Glee: A pause and a brief note about warning cards

One of the things I try not to do here is write too many posts about what I’m going to write about, as opposed to just writing the posts. And wow, what a terrible sentence that is to untangle.

But so much of what I want to write about regarding tonight’s episode of Glee is material that was in the smallest of details.

I want to talk about how the broadness of the show’s borrowed musical form means that much of the writing is done not by the writers but by the costumers and set dressers.

I want to talk about Blaine’s gender identity, again.

And I want to talk about, as I suspected I would have the opportunity to a few weeks ago when tonight’s narrative seemed to be coming down the pike, Kurt’s relationship with Death.

But it’s really hard to do any of those things without first acknowledging that tonight’s episode contained some very powerful and surprisingly visceral content regarding teen suicide. If you haven’t watched it yet, be aware that what is shown is more intense, and arguably graphic, than what I think we’re generally inclined to expect out of Glee.

I’m glad the show made the choices it made around the topic, even when the results of those choices sent messages (if stories send messages at all) that can be considered murky. I happen to like murky stories and while this was what we call “A Very Special Episode,” it still wasn’t an after-school special, so it worked for me. But quite understandably, everyone’s mileage may vary extremely widely on this one.

Because I want this to be a conversation somewhere other than Tumblr, it’s worth noting that the episode in which the show’s two main couples — Rachel and Finn, and Kurt and Blaine — lose their virginities received a warning card about its content that was displayed before the episode began.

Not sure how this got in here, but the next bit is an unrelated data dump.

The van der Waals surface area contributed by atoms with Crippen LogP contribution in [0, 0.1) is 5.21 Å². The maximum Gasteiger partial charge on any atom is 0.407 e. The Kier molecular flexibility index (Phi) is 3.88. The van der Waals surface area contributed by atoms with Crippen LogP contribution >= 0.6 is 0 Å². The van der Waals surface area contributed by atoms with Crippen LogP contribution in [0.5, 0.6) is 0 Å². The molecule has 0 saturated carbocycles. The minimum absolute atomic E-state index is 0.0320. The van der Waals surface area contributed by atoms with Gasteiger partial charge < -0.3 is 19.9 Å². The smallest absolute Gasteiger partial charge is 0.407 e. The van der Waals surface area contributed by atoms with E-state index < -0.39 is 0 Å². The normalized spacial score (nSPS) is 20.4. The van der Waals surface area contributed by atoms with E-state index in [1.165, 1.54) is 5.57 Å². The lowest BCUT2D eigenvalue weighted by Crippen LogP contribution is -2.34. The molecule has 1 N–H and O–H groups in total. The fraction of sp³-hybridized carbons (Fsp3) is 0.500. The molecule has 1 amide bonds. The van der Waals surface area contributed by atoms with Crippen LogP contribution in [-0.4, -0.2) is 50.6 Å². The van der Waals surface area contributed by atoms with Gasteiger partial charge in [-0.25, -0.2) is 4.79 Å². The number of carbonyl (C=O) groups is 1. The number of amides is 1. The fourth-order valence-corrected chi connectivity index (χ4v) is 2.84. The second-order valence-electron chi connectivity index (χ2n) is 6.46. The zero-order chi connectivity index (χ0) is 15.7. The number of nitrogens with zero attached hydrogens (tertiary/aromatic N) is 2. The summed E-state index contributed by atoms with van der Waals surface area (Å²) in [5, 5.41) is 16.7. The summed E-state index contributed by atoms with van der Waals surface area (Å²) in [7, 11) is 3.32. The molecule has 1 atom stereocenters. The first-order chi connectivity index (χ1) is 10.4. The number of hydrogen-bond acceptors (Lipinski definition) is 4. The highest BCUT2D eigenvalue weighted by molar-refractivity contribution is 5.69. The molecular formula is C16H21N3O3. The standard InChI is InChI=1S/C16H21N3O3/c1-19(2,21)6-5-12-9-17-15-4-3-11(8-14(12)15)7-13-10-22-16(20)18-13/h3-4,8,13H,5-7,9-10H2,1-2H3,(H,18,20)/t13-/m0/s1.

The losing of said virginities in that episode, for the record, included a few conversations about the obvious topic, one instance of the word masturbation, some fully-clothed reclining on a bed, a bit of hand-holding, and Darren Criss’s eyelashes.

It was the least graphic thing I’ve ever seen in my life. It was barely a metaphor for sex, no matter how well executed; and it certainly didn’t portray sex, even soft-focus TV-style fake sex.

But tonight’s episode, which contained one of the most shocking representations of suicide I’ve ever seen on screen? No warning card for strong content or suggestion that this might be an episode that parents want to watch with their kids.

I don’t love a lot of the restrictions that exist around television content. I also don’t love a lot of the discussions around the topic, although they are necessary ones; they’re just ones that I find hard to do while also trying to deal with stories largely from their internals, and this is a moment to admit that weakness.